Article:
When Richard J. Ablin discovered the prostate-specific antigen in 1970, he had no idea that the protein would one day be the gold standard in prostate cancer screening.
But, instead of earning him a cozy spot in the annals of medical history, the achievement has led Ablin on a personal crusade against a test that he describes as “misused” and “unreliable.”
In a recently published book entitled, “The Great Prostate Hoax: How Big Medicine Hijacked the PSA Test and Caused a Public Health Disaster,” Ablin claims that the test has led to over-diagnosis for decades, costing billions of dollars and lowering the quality of life of men who get their prostates removed when the procedure may not have been necessary.
“I’ve been trying to tell people for 30 years that [PSA screening] can’t work,” he said. “The test is no good.”
Ablin discovered the PSA in 1970 while searching for a “cancer-specific antigen,” a protein that would show up only in prostates with cancer. Instead, he found a protein that was secreted by both healthy and diseased prostates. The enzyme was dubbed the “prostate-specific antigen” because it is only produced in the prostate or in cancer cells that originate there.
In 1986, the Food and Drug Administration approved PSA testing to monitor men who had their prostates removed surgically.
Because the protein is secreted only in the prostate, the level of PSA should go down after the prostate is removed. If PSA levels rise after surgery, it means that part of the prostate wasn’t removed or that the cancer had spread and grown since the operation.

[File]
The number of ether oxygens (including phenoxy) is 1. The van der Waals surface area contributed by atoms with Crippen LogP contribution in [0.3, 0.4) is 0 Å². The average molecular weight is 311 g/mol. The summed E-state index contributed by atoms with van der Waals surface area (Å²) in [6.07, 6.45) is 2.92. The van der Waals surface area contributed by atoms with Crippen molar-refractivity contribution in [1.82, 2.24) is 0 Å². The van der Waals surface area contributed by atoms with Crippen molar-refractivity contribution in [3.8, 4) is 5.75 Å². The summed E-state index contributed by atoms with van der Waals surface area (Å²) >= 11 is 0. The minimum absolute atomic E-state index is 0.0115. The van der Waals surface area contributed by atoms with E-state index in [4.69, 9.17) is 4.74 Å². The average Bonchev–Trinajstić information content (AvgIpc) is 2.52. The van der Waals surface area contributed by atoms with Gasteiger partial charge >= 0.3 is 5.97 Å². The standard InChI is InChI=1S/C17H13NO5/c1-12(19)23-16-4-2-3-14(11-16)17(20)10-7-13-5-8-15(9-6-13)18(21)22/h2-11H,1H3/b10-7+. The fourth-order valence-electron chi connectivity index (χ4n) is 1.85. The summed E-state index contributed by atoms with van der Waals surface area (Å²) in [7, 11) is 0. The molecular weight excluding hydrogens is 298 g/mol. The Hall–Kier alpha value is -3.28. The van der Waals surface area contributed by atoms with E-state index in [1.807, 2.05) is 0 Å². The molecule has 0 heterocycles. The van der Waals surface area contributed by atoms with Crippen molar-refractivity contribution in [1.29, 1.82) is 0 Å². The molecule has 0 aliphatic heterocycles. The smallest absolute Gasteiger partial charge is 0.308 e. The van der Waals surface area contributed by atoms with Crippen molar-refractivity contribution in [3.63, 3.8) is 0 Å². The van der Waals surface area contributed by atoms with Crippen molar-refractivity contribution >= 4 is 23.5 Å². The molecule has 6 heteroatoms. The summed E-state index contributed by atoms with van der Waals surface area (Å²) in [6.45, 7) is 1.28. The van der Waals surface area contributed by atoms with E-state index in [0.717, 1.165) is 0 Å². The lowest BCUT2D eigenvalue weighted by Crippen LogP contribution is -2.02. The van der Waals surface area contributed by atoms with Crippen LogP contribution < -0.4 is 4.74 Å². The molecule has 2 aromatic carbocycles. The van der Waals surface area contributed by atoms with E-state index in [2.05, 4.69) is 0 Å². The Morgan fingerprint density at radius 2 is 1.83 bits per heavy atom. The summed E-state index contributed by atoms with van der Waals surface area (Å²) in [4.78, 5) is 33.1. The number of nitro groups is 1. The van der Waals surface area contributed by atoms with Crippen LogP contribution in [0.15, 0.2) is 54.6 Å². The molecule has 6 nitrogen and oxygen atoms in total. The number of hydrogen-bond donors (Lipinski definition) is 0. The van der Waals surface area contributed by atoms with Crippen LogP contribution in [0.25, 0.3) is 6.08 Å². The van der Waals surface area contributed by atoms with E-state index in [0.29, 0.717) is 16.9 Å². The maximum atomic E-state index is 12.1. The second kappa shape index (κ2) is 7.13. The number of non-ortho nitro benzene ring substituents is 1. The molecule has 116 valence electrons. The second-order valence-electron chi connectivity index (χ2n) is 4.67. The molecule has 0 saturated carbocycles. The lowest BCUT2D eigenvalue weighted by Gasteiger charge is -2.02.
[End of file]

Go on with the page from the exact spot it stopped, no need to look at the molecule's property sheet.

At his lectures, Ablin emphasizes the fact that he has always been in favor of PSA being used in this way.
“It was great for a harbinger for the recurrence of disease, but then [urologists and pharmaceutical companies] wanted the bucks and they pushed it,” he said.
Over the next decade, clinics popped up advertising free PSA tests for men—who were not showing symptoms—as a way to screen for prostate cancer. A threshold of four nanograms of PSA per milliliter of blood, or 4 ng/ml, was established.
“What they said is, ‘If you have a level of PSA less than four, you’re okay. If you have a level of PSA greater than four, you should be followed up’” he said.
This is where PSA testing goes awry, according to Ablin. An arbitrary cutoff like 4ng/ml, he said, tells doctors nothing about whether the patient has indolent or aggressive cancer, or whether they have cancer at all.
Ablin explained that PSA levels can be elevated for many reasons. Conditions like prostatitis (an infection of the prostate) and BPH (an enlarging of the prostate) can cause elevated levels of PSA. Exercise and sex can also cause an increased amount of PSA to enter the bloodstream. In fact, some men naturally exhibit a higher-than-average PSA, he said.
“A man can have a PSA of one and have cancer, and a man can have a PSA of 11 and not have cancer,” he said. “ So what good is the test if the numbers don’t mean anything?”
Despite Ablin’s concerns, PSA screening quickly gained popularity as a non-invasive alternative to getting a digital rectal examination.